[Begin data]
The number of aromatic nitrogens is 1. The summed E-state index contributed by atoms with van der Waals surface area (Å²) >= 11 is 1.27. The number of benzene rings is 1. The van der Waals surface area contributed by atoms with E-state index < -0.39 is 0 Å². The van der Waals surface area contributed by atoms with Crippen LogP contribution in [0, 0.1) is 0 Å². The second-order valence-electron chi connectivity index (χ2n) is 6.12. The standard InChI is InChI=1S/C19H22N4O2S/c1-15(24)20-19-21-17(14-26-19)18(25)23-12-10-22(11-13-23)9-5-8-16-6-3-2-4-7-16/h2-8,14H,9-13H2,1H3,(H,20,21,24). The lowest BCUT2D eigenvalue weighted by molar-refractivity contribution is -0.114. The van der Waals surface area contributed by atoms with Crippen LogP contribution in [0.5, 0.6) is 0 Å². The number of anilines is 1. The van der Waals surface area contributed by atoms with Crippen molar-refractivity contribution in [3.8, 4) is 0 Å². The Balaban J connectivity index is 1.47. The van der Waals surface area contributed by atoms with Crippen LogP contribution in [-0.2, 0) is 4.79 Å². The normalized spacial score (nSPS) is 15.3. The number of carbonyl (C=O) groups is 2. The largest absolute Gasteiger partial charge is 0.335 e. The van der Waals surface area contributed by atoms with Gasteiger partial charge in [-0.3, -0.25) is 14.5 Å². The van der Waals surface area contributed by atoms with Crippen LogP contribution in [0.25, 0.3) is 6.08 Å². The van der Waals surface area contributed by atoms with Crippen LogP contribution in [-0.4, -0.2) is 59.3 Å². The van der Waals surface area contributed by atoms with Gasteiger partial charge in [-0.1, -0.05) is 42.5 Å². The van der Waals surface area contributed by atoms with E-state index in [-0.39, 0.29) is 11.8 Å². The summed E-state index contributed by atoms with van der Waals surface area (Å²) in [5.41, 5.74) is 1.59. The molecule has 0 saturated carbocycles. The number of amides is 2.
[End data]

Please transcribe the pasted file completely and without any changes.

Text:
The number of aromatic nitrogens is 1. The summed E-state index contributed by atoms with van der Waals surface area (Å²) >= 11 is 1.27. The number of benzene rings is 1. The van der Waals surface area contributed by atoms with E-state index < -0.39 is 0 Å². The van der Waals surface area contributed by atoms with Crippen LogP contribution in [0, 0.1) is 0 Å². The second-order valence-electron chi connectivity index (χ2n) is 6.12. The standard InChI is InChI=1S/C19H22N4O2S/c1-15(24)20-19-21-17(14-26-19)18(25)23-12-10-22(11-13-23)9-5-8-16-6-3-2-4-7-16/h2-8,14H,9-13H2,1H3,(H,20,21,24). The lowest BCUT2D eigenvalue weighted by molar-refractivity contribution is -0.114. The van der Waals surface area contributed by atoms with Crippen LogP contribution in [0.5, 0.6) is 0 Å². The number of anilines is 1. The van der Waals surface area contributed by atoms with Crippen molar-refractivity contribution in [3.8, 4) is 0 Å². The Balaban J connectivity index is 1.47. The van der Waals surface area contributed by atoms with Crippen LogP contribution in [-0.2, 0) is 4.79 Å². The normalized spacial score (nSPS) is 15.3. The number of carbonyl (C=O) groups is 2. The largest absolute Gasteiger partial charge is 0.335 e. The van der Waals surface area contributed by atoms with Gasteiger partial charge in [-0.3, -0.25) is 14.5 Å². The van der Waals surface area contributed by atoms with Crippen LogP contribution in [0.25, 0.3) is 6.08 Å². The van der Waals surface area contributed by atoms with Crippen LogP contribution in [-0.4, -0.2) is 59.3 Å². The van der Waals surface area contributed by atoms with Gasteiger partial charge in [-0.1, -0.05) is 42.5 Å². The van der Waals surface area contributed by atoms with E-state index in [-0.39, 0.29) is 11.8 Å². The summed E-state index contributed by atoms with van der Waals surface area (Å²) in [5.41, 5.74) is 1.59. The molecule has 0 saturated carbocycles. The number of amides is 2.